In my guide on how to get flush fitment, I mentioned negative offset wheels, which instigated some questions on social media. So, elaborating on the topic seemed like a good idea.
Are you planning to enter the stance car scene, enhance your truck or off-road rig capabilities, or further explore the wheel offset topic?
No matter the case, this article will shed some light.
You’ll learn the differences between negative and positive offset. We’ll discuss the goals enthusiasts try to achieve and cover the benefits and potential problems of wheels with a negative offset.
Let me start by answering the most common question.
What Does a Negative Offset Mean?
Simply put, a negative offset means your wheels will stick out more.
The offset is determined by the distance from the hub mounting surface to the wheel’s center line. Changing the offset impacts the position of the rim within the wheel well.
When this mounting surface is closer to the back or rear of the wheel, we’re dealing with a negative offset. The result? A wider track, aggressive look, and potentially, a better steering response and stability.
Ever heard of the term ‘deep dish rims’? That’s what negative offset wheels are.
Now, don’t rush to order new wheels just yet. Selecting the wrong offset can trigger some issues, which I’ll talk about later in this post.
No matter what your goals are, the correct offset is crucial. Hence, it’s necessary to understand the difference between a positive, negative, and zero offset.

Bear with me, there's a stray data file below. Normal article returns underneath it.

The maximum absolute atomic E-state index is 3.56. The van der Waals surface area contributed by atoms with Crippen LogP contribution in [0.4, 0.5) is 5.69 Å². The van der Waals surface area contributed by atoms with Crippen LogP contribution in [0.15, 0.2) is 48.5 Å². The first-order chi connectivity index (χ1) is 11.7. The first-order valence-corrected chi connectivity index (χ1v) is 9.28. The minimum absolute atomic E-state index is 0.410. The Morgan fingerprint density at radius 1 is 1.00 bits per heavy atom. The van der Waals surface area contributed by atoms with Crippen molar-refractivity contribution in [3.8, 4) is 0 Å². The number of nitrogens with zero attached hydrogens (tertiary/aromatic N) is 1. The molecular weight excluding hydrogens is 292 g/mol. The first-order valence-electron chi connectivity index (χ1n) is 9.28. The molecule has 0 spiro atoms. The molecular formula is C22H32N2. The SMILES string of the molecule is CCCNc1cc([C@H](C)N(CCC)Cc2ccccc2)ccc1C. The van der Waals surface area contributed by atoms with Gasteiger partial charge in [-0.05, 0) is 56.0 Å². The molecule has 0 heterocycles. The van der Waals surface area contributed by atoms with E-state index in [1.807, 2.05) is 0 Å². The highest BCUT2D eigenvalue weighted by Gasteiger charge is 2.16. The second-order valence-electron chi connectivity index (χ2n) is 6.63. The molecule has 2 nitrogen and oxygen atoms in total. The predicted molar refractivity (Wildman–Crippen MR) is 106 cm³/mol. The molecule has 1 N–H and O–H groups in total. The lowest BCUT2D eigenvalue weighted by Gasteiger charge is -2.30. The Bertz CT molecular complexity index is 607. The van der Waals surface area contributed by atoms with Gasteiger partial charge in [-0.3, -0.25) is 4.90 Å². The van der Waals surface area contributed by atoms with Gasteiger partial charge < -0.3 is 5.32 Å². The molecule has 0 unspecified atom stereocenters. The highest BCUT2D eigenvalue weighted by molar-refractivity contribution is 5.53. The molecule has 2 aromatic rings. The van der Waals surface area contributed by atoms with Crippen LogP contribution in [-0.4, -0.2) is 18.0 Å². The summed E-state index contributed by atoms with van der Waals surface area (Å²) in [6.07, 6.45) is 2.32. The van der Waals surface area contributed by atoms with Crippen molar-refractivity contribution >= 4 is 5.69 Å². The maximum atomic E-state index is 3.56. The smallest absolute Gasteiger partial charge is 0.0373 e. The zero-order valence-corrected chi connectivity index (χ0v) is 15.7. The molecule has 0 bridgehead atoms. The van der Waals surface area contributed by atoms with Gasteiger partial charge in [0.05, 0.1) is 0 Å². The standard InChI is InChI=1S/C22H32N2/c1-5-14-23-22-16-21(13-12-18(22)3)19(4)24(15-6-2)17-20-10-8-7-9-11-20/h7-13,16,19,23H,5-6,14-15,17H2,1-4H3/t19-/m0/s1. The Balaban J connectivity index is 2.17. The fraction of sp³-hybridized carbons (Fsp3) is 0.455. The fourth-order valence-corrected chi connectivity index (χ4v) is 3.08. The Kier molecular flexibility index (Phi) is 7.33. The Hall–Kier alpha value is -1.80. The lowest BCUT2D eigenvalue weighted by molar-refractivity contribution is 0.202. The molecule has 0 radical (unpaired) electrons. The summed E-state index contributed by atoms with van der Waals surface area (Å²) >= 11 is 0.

Positive Vs. Negative Offset Wheel Comparison
A picture is worth a thousand words, they say. That’s also the case when comparing positive and negative offset wheels. Once you understand the difference between these two, it’s easy to figure out what zero offset means.
Negative offset wheels have an unmistakably deep 3D look. They stick out more and are often used for a wider stance fitment. Negative offsets are also preferred by owners of high-performance rear-wheel drive cars, front-wheel drive cars aiming for a wider track, hot rods, or trucks set up for off-roading.
On the other hand, positive offset wheels have the hub-mounting surface closer to the outboard side of the wheel. Positive offset wheels are typically used in front-wheel drive cars and modern rear-wheel drive vehicles. They align with the suspension, preventing tire rub when fitting wider tires.
Let’s get back to our main topic and discuss the pros and cons of negative offset wheels.
Benefits of Installing Negative Offset Wheels
Any wheel fitment significantly different from stock has pros and cons. First, I’ll tell you about the advantages of fitting your vehicle with negative offset wheels.
Aggressive Look and Stance
Besides their functional benefits, negative offset wheels can add a unique aesthetic appeal to your ride. I’ve got some friends in the stance scene, and they all have deep dish wheels. You’ll also see them on most sponsored builds at car shows.
The term’ Deep Dish’ in wheel terminology refers to wider rims with a larger lip between the spokes and the outer edge. A set of deep dish rims is what you need if you aim for a better stance fitment.
Enhanced Traction for FWD Vehicles
One of the key benefits of negative offset wheels is the improved traction they offer, particularly for FWD vehicles. Think of it as getting a better grip on the road, making your car more stable in corners. I’d say that’s a must for folks who like to hit the track.
Bear in mind that not all front-wheel drive cars are compatible with negative offsets. Most have a positive wheel offset, and any drastic changes should be carefully considered. Sometimes, going for a bigger wheel width might be the safer choice.
If you’re an off-road enthusiast, negative offset wheels might be your new best friend. By pushing the wheels further out from the suspension, you widen the track, which translates to an improved off-roading experience.